In with the new and out with the old.
If any building in O’Fallon needed a facelift and internal cleanse — it was the 22-year-old O’Fallon Public Library, Molly Scanlan, library director, said.
“We’ve been waiting for this for a long time, and are through the roof about the remodel,” Scanlan said. “This was more than just paint, new flooring or equipment. We literally replaced tons, moved main services and reworked the limited space of just under 17,000 square feet to help serve the growing number of O’Fallon residents,” Scanlan said.
So after many years of waiting and planning, and less than a year of renovations and remodeling, the O’Fallon Public Library is finally finished getting it’s ‘long-needed’ make-over, according to Scanlan.
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With a price tag of about $800,000, Scanlan said residents can rest easy knowing that property tax funding for the library has not increased in the past four years, she said.
“Over the past 10 years, the library board of trustees has been saving money to pay for this renovation project so taxes won’t increase for the residents,” she said.
The library is the recipient of the Business Beautification Award from the O’Fallon-Shiloh Chamber of Commerce as a part of the annual 2016 business awards.
“This recognition is wonderful, and it really speaks volumes to the city, the board of trustees and myself of the recognized appreciation for the recent remodeling,” Scanlan said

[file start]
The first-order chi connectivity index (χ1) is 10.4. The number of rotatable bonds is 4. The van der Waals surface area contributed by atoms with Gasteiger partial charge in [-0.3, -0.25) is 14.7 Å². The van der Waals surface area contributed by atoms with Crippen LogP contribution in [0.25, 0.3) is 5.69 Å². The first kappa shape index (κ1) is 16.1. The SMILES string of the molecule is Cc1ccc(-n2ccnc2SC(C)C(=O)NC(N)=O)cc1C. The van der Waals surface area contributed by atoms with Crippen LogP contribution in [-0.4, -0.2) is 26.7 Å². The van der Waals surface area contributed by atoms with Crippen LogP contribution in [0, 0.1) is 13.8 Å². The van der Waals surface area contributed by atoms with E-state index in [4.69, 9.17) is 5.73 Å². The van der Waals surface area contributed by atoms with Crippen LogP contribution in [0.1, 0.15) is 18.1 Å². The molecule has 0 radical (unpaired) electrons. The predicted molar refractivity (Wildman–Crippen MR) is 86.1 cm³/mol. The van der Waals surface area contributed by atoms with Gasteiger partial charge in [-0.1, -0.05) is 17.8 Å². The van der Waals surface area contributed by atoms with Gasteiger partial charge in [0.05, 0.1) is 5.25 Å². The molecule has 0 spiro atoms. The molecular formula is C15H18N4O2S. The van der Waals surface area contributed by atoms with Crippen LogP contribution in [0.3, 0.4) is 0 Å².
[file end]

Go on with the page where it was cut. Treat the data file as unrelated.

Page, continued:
O’Fallon Public Library has an open house slated for 1-5 p.m., Sunday (April 17) at the O’Fallon Public Library located at 120 Civic Plaza, off Lincoln Avenue, to celebrate the completion of the building’s ‘long-needed’ renovation and remodeling. The dedication begins at 2 p.m. in the first floor large meeting room, according to Scanlan.
“I encourage everyone to attend the open house and check out the new look of the O’Fallon Public Library,” Mayor Gary Graham said. “The years of planning, and seven months of construction were well worth it.”
Tours and light refreshments will be provided.
Community Development Director Ted Shekell was recently given a tour.
“This is great, I’m just amazed really,” Shekell said. “I had an idea of the plans before, but actually seeing it with your own eyes is a whole other ballgame.”
With services ranging from career guidance, free tax and election center, computer and research assistance to teen and children’s areas for age-specific activities and studying, the library should be a must-visit destination in O’Fallon for local residents, Scanlan said.
“Sometimes people are intimidated by libraries because there’s so many options and places to explore,” Scanlan said. “So we hear newcomers often say things like, ‘where do I go? How do I do this?’”
For that very reason, Scanlan, along with the Library Board members, had a vision to remodel the interior of the circa 1994 building to be more aesthetically pleasing and fun, but mostly navigationally intuitive to patrons, she said.
“It’ll be easier for people to use the library. Although we didn’t add more space, we definitely made better use of the space we had,” Scanlan said.
Moving the help and circulation desks from it’s former centralized location, Scanlan explained her reasoning for having it closer to the entrance.
“That’s why we positioned the help desk to be right there as soon as you walk in,” Scanlan said. “We tried to label everything so people can find things better, and aren’t left wondering where workers or certain items are. This way, they can walk in and have someone there to greet them and help if they need it, cause I just hate it when I walk in to a place and there’s no body there so you just wander aimlessly.”